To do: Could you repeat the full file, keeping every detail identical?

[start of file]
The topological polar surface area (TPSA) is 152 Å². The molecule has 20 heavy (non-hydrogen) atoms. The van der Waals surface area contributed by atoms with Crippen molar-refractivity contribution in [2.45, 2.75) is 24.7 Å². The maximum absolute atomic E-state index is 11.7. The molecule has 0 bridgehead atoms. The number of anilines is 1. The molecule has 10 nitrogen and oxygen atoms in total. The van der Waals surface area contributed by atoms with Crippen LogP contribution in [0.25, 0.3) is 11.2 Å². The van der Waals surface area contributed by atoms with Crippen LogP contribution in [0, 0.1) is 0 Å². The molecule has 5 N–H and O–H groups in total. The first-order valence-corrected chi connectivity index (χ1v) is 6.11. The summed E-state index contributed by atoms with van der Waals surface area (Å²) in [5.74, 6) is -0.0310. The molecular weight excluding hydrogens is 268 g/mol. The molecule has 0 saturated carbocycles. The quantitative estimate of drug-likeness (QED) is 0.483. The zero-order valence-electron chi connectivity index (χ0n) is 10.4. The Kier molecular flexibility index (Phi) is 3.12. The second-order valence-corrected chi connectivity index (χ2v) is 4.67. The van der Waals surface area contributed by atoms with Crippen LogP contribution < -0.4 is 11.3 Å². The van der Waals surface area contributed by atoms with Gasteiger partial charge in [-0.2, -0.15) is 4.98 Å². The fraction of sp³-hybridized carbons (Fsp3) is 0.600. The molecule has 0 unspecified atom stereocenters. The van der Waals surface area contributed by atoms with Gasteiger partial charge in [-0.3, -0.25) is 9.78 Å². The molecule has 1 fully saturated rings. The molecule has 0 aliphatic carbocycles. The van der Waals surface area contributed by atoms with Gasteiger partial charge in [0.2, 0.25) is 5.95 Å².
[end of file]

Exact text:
The topological polar surface area (TPSA) is 152 Å². The molecule has 20 heavy (non-hydrogen) atoms. The van der Waals surface area contributed by atoms with Crippen molar-refractivity contribution in [2.45, 2.75) is 24.7 Å². The maximum absolute atomic E-state index is 11.7. The molecule has 0 bridgehead atoms. The number of anilines is 1. The molecule has 10 nitrogen and oxygen atoms in total. The van der Waals surface area contributed by atoms with Crippen LogP contribution in [0.25, 0.3) is 11.2 Å². The van der Waals surface area contributed by atoms with Crippen LogP contribution in [0, 0.1) is 0 Å². The molecule has 5 N–H and O–H groups in total. The first-order valence-corrected chi connectivity index (χ1v) is 6.11. The summed E-state index contributed by atoms with van der Waals surface area (Å²) in [5.74, 6) is -0.0310. The molecular weight excluding hydrogens is 268 g/mol. The molecule has 0 saturated carbocycles. The quantitative estimate of drug-likeness (QED) is 0.483. The zero-order valence-electron chi connectivity index (χ0n) is 10.4. The Kier molecular flexibility index (Phi) is 3.12. The second-order valence-corrected chi connectivity index (χ2v) is 4.67. The van der Waals surface area contributed by atoms with Crippen LogP contribution < -0.4 is 11.3 Å². The van der Waals surface area contributed by atoms with Gasteiger partial charge in [-0.2, -0.15) is 4.98 Å². The fraction of sp³-hybridized carbons (Fsp3) is 0.600. The molecule has 0 unspecified atom stereocenters. The van der Waals surface area contributed by atoms with Gasteiger partial charge in [-0.3, -0.25) is 9.78 Å². The molecule has 1 fully saturated rings. The molecule has 0 aliphatic carbocycles. The van der Waals surface area contributed by atoms with Gasteiger partial charge in [0.2, 0.25) is 5.95 Å².